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  • Try not to go too crazy.

    Start reading the names on shirts next time you’re cruising the streets of Saigon, and you’ll notice an inordinate number of Beckhams, Ronaldos, and Lampards. In all honesty, the adoration of international soccer greats in this town occasionally verges on sheer worship. In the absence of local chapters of official fan clubs, diehard fans have started their own – for the England Premier League, La Liga, and the Italian Serie A. The largest of these football clubs create a storm every weekend at coffee shops and cafés, gathering to watch the matches and discuss them during halftime. This is the reason why many venues put up at least a 100-inch TV in their front rooms as a way to draw the attention of the football fans. That’s just for the weekly matches, of course – when it comes to the big games like the Champion League, it’s not uncommon for the fan clubs to rent out a huge room to watch and support their teams from afar. Besides online activities, the most frequent undertaking of the fans is to organise weekly or monthly events to exchange information, make friends, play games, or simply to meet “teammates”. One stroke of luck for the Vietnamese is that in this time zone, there’s no need to quit their jobs or stay home from school to watch important games, as sometimes happens in similar soccer-lunatic nations. All they need to do is to stay up late and zombie through the following day in the aftermath of the beautiful game. It makes it a lot easier, of course, when their teams win, and if there’s a trophy involved you’ll see supporters around here beaming for days afterwards as if they got it themselves. It’s not uncommon to see boys and sometimes girls in the uniforms of famous football clubs driving around the city in packs to celebrate the victory of their favorite teams. The uniforms may well stay on them everywhere they go, to school, the café, the library, the park, and in shopping malls.

  • Your money does have some measure of protection in the Socialist Republic.

    There’s a rumour going around that the Vietnamese administration actually insures deposits made in local banks, and this time it’s actually true. The body responsible for this is called the DIV (short for Deposit Insurance of Vietnam), which is an organisation created by the government and put under the jurisdiction of the Central Vietnam Bank with the goal of acting as a safeguard for their customers in the unlikely event of these banks and institutions going bankrupt. The DIV was created on the order of the Vietnamese Prime Minister under regulation act 218/1999/QD TTg in 1999, and it started operations in the year 2000. Despite being created by the government and listed under the Central Bank, the DIV functions much like a private commercial banking insurance firm, with its safety money pooled in member financial institutions. The current compensation amount is VND 50 million per account. Participation in the DIV is not mandatory for all banks aside from state-owned banks. However, it is encouraged by government policies. The DIV headquarters in Hanoi are located in office suite 12A of Capital Tower, 109 Tran Hung Dao, Hoan Kiem, Hanoi. The DIV does have an English website with an intact list of all insured organisations as well as other information on the DIV system and functions. However, not all information available in the Vietnamese version is also available in English. The following banks and financial institutions enjoy the protection of the DIV: For more information, refer to the DIV website .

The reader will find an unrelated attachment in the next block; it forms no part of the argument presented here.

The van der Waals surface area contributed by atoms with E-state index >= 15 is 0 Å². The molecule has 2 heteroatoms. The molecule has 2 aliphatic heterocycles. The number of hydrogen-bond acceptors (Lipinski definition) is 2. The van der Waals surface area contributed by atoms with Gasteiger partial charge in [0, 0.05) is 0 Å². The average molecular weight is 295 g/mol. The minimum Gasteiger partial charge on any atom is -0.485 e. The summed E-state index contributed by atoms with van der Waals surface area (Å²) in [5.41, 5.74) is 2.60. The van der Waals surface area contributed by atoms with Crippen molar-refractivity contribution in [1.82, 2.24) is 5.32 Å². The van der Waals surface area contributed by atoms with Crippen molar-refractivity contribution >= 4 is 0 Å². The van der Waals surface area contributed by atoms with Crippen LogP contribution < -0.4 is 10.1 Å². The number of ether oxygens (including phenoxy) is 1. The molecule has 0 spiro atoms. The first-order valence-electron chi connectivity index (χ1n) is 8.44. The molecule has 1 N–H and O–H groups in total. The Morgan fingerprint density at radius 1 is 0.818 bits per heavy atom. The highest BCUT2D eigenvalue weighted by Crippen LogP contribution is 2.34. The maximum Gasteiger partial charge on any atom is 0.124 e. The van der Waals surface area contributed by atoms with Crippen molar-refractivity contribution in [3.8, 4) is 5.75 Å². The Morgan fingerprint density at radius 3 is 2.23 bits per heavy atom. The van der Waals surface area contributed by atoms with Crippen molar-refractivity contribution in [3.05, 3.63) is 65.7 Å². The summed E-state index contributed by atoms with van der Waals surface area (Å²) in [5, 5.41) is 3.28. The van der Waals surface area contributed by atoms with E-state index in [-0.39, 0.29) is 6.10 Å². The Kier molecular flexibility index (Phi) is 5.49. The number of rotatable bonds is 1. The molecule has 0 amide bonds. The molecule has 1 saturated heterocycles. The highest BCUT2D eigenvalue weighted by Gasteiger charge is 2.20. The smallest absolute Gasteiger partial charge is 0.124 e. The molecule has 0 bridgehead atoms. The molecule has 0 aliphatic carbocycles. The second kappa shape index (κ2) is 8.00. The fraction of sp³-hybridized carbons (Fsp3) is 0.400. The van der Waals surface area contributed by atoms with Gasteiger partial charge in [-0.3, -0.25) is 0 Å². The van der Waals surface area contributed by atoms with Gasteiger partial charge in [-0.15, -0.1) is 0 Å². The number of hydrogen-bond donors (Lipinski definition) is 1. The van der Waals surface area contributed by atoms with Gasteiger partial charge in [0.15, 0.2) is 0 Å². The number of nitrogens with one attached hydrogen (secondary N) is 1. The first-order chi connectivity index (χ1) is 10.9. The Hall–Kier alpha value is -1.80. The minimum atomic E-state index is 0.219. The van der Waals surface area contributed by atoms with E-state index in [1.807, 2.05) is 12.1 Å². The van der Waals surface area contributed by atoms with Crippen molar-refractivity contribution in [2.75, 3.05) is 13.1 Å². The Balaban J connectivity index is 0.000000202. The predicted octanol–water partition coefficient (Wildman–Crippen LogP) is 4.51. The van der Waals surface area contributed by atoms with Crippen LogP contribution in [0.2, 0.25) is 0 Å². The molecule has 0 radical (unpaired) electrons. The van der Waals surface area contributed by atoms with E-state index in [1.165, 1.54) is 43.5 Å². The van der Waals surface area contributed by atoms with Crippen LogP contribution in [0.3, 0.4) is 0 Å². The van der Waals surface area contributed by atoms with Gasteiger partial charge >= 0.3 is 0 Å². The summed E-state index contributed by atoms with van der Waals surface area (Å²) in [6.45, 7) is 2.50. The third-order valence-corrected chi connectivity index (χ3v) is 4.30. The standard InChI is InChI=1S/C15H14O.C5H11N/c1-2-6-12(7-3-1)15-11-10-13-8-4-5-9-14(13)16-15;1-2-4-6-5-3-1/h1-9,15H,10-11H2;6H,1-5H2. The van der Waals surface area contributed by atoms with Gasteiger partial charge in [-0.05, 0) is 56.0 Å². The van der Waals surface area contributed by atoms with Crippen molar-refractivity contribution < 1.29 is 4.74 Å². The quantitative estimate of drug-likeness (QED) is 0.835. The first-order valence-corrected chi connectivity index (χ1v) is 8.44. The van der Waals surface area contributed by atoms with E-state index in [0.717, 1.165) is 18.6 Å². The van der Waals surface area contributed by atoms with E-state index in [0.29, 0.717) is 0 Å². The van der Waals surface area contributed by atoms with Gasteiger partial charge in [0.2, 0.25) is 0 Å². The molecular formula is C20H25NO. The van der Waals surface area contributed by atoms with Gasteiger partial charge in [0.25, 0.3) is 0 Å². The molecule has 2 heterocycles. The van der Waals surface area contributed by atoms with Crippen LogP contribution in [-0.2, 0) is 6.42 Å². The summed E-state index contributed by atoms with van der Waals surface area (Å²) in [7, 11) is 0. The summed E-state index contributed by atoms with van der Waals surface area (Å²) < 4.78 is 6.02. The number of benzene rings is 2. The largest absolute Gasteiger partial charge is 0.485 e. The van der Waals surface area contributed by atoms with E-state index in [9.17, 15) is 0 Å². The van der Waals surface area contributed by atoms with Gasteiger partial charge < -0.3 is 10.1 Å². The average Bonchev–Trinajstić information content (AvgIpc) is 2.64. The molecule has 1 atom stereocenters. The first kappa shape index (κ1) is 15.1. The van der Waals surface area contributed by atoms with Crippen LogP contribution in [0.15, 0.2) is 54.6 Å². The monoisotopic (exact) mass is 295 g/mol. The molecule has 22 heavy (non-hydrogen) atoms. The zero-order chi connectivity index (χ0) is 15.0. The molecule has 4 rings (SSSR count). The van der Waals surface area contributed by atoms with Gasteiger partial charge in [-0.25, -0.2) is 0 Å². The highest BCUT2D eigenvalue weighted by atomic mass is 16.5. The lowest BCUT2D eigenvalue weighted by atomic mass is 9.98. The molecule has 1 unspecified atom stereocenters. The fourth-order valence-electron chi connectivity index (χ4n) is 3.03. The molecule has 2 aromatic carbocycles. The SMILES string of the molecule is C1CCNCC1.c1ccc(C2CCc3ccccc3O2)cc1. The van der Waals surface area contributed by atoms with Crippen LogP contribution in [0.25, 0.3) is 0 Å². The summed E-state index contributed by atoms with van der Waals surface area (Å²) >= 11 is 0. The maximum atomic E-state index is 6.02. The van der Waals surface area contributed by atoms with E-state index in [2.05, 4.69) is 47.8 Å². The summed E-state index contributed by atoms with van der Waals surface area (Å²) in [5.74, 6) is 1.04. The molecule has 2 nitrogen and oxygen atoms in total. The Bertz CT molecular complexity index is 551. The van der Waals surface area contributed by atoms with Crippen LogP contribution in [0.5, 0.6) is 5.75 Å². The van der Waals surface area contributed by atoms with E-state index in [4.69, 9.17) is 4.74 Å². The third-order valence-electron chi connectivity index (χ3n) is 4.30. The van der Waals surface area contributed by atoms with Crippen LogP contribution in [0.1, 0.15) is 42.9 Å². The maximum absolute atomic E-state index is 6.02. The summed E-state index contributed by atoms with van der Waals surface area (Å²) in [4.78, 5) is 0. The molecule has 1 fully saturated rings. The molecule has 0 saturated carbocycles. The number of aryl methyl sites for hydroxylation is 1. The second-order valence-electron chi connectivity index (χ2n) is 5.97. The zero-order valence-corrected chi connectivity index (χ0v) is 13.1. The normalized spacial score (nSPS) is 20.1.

• Bundle up and hit the road to explore the mountains and lakes... with a side of kitsch.

    Perched at 1,500 metres above sea level in the Central Highlands area, Dalat has been attracting visitors for over one hundred years. Looking at the striking scenery of green forests and lakes set amidst some of the highest mountains in Vietnam, it’s easy to understand why the French chose to build a resort town in this area. These days, foreign tourists flock to Dalat to experience its old-world charm; expats come to escape the suffocating heat of Saigon; and the Vietnamese stop by as often as they can to stock up on local specialty goods that are hard to find in other parts of the country. The area around Dalat has been populated by tribes of indigenous people for centuries, but the city’s history doesn’t begin until the 1890s, when the Swiss/French bacteriologist AlexandreYersin put this region on the Western map. The scientist was struck by the landscape, which reminded him of his homeland, and recommended that the government build a resort town in the mountains. The request was backed by Yersin’s fellow doctor Étienne Tardif, and by 1907 the first hotel was built. Dalat quickly became the retreat of choice for expatriates looking to escape the tropical heat and enjoy the scenery that reminded them of Europe. The French wanted Dalat to be a home away from home, so they constructed hotels, restaurants, and cafés to resemble those of France. Fortunately, the city was largely spared during the wars of the 20th century and many heritage buildings remain standing to this day. The city centre has some interesting examples of French colonial architecture. However, Dalat is most famous for its nature, so most of the sights and attractions are outdoors; there are lakes and waterfalls to see, hills and mountains to climb, as well as quite a few temples to visit. Most of these places are out of town and it’s best to visit them with an organised tour group. However, you can also rent a motorbike and strike out on your own.